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don1942

High potassium and kidney damage

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don1942

I visited my nephrologist today to follow up after my heart attack, renal failure, and KTA on Memorial Day. He advised that we are born with about 1 million small capillaries in our kiddies which act as filters for cleaning out waste products in your blood. Over time, these tiny blood vessels deteriorate and die off but can not be replaced. By the time wereach 70 or so the number of thes vessels is reduced to about 750,000; however, high blood glucose adds a type of plaque to the walls of these vessels which causes damage such that a diabetic experiences additional damage and the number of these vessels is reduced to about 500,000.

 

In addition to the damage caused by high blood glucose, high potassium can also cause damage. Accordingly, diabetics should avoid eating food with high potassium content such as bananas, oranges, tomatoes, avocados, milk, peanuts, and the list goes on.

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adiantum

Thats an interesting side effect of high blood glucose Don.

 

What is KTA ?

 

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Coravh

Eating a lot of potassium does not damage a healthy kidney. But eating that way when you have kidney damage already can kill you. You know how you can get a cramp in your calf and people tell you to eat a banana (cramp is due to low potassium in your extremities)? Well if your potassium gets too high, you can have the same sort of cramp in your heart. That's why it's so important to restrict potassium when your nephrologist tells you to. But don't do it before you have to. It's hard to do and too low potassium can also do a lot of damage. It's a narrow range.

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don1942

Diabetes weakens the kidneys such that they can no longer eliminate excess potassium. Excess potassium can damage your heart.

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Coravh
5 hours ago, don1942 said:

Diabetes weakens the kidneys such that they can no longer eliminate excess potassium. Excess potassium can damage your heart.

It's the heart attack from the out of range potassium (either too high or too low) that causes the damage for the most part. The bottom line is that keeping your potassium at a safe level is one of the most important aspects of kidney disease. And also pretty difficult. Make sure you've got a good nephrology team (doc, nurse, dietitian, social worker) to help.

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Kit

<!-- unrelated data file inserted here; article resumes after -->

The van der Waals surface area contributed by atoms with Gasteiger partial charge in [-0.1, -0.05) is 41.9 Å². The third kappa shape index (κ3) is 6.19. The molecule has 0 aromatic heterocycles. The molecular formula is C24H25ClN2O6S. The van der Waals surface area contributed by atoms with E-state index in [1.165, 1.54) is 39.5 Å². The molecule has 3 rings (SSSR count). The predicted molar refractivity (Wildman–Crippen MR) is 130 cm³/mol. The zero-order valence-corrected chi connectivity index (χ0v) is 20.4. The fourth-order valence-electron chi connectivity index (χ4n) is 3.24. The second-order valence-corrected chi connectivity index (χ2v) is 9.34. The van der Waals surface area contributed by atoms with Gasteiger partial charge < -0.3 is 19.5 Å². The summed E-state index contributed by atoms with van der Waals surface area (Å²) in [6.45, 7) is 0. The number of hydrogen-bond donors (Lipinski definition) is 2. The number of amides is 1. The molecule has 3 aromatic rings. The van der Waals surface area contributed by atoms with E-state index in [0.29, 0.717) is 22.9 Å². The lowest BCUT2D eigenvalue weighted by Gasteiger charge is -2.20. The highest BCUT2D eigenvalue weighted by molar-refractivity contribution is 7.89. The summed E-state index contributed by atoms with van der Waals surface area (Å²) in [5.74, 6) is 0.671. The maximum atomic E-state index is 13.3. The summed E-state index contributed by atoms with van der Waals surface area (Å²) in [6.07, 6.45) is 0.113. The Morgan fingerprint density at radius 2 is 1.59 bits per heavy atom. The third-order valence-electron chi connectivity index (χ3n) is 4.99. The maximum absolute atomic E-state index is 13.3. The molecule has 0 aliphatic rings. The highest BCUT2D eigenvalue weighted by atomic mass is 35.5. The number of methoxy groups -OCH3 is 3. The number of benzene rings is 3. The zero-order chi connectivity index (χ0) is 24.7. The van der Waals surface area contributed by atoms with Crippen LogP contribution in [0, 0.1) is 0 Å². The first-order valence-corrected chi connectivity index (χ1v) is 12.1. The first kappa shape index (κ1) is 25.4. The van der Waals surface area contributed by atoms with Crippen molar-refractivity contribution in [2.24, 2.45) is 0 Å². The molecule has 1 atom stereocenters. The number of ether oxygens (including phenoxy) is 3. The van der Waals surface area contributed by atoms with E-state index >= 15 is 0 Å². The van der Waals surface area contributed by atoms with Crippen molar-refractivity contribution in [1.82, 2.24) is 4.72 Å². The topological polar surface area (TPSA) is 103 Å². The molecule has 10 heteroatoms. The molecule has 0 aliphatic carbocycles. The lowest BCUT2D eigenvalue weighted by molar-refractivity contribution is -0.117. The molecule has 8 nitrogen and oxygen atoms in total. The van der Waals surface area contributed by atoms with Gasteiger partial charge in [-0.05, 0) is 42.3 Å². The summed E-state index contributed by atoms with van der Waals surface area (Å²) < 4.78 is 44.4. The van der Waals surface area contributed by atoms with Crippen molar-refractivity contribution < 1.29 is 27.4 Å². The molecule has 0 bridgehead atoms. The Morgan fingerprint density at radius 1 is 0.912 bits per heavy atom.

Potassium is a balancing act.  My brother was on dialysis, which would remove potassium from his system.  There were times he actually had up his intake of foods with potassium if it were dropping too low.

 

Sadly phosphorus was his downfall.  Dialysis didn't remove it.  Instead he had to drastically limit his consumption and take phosphate binders with every meal.  It was a struggle and, in the end, the trigger for the final cause of his death.  Too much phosphorus messes up your calcium metabolism.  His arteries and heart valves ended up 80-90% blocked by deposits of calcium.

 

To be on the transplant list, you have to have yearly physicals.  One year he passed it with flying colors (not long after he got on dialysis, or was it right before?).  The next year he utterly failed and they discovered the calcium deposits.  About nine months later he was dead from a massive heart attack.

 

However, I have to be s stickler on the subject of accuracy.  High levels of potassium are dangerous to your body.  If your kidneys are damaged, they can have trouble removing excess potassium.  Hence you need to be vigilant on the subject of potassium if you are having problems with your kidney.

 

That does not mean that potassium damages your kidneys.  Just that diabetics are more likely to have high BG levels (and possibly high levels of circulating insulin levels) which are known to cause significant damage to those small and tiny vessels which are vital for kidney function.

 

The funny thing.  He'd never had high blood pressure, but had been faithfully taking BP meds to "protect his kideys".  Didn't work, did it.

 

Personally I intend to avoid the damage in the first place and keep my BG levels (and hopefully excess circulating insulin) in the non diabetic range.  I've got my life to see if this works.  Given the history of diabetics with complications in my family, I believe another path is certainly worth a try.

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